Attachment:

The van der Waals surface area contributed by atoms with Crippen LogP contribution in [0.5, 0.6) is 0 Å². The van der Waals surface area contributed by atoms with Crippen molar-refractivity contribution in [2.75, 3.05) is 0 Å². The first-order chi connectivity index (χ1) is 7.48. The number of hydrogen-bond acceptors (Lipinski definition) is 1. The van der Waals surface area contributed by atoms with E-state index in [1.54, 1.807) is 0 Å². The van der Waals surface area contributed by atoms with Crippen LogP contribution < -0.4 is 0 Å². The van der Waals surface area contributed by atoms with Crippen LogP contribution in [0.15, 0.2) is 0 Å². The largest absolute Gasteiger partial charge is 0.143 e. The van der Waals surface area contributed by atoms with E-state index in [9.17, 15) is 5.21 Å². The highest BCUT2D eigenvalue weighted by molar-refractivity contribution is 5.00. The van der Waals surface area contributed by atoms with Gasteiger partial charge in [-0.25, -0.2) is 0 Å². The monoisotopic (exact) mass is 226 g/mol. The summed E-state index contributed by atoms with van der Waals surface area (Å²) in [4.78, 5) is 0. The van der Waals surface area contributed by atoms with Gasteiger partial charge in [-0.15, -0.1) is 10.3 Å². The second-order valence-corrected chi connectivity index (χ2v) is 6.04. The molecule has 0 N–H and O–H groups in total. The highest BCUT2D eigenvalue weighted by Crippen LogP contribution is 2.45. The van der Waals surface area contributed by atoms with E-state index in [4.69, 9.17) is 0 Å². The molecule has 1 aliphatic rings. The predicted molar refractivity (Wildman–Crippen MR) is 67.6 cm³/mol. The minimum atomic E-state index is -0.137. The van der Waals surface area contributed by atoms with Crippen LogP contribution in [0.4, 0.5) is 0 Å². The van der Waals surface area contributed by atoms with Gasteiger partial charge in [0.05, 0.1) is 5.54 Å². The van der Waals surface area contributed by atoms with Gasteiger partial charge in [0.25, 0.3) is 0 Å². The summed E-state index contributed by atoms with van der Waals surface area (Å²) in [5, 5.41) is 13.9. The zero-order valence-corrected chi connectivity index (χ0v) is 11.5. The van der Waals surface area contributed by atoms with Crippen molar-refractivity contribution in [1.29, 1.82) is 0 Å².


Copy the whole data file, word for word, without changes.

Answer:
The van der Waals surface area contributed by atoms with Crippen LogP contribution in [0.5, 0.6) is 0 Å². The van der Waals surface area contributed by atoms with Crippen molar-refractivity contribution in [2.75, 3.05) is 0 Å². The first-order chi connectivity index (χ1) is 7.48. The number of hydrogen-bond acceptors (Lipinski definition) is 1. The van der Waals surface area contributed by atoms with E-state index in [1.54, 1.807) is 0 Å². The van der Waals surface area contributed by atoms with Crippen LogP contribution < -0.4 is 0 Å². The van der Waals surface area contributed by atoms with Crippen LogP contribution in [0.15, 0.2) is 0 Å². The largest absolute Gasteiger partial charge is 0.143 e. The van der Waals surface area contributed by atoms with E-state index in [9.17, 15) is 5.21 Å². The highest BCUT2D eigenvalue weighted by molar-refractivity contribution is 5.00. The van der Waals surface area contributed by atoms with Gasteiger partial charge in [-0.25, -0.2) is 0 Å². The monoisotopic (exact) mass is 226 g/mol. The summed E-state index contributed by atoms with van der Waals surface area (Å²) in [4.78, 5) is 0. The van der Waals surface area contributed by atoms with Gasteiger partial charge in [-0.15, -0.1) is 10.3 Å². The second-order valence-corrected chi connectivity index (χ2v) is 6.04. The molecule has 0 N–H and O–H groups in total. The highest BCUT2D eigenvalue weighted by Crippen LogP contribution is 2.45. The van der Waals surface area contributed by atoms with E-state index in [4.69, 9.17) is 0 Å². The molecule has 1 aliphatic rings. The predicted molar refractivity (Wildman–Crippen MR) is 67.6 cm³/mol. The minimum atomic E-state index is -0.137. The van der Waals surface area contributed by atoms with Crippen LogP contribution in [0.4, 0.5) is 0 Å². The van der Waals surface area contributed by atoms with Gasteiger partial charge in [0.05, 0.1) is 5.54 Å². The van der Waals surface area contributed by atoms with Gasteiger partial charge in [0.25, 0.3) is 0 Å². The summed E-state index contributed by atoms with van der Waals surface area (Å²) in [5, 5.41) is 13.9. The zero-order valence-corrected chi connectivity index (χ0v) is 11.5. The van der Waals surface area contributed by atoms with Crippen molar-refractivity contribution in [1.29, 1.82) is 0 Å².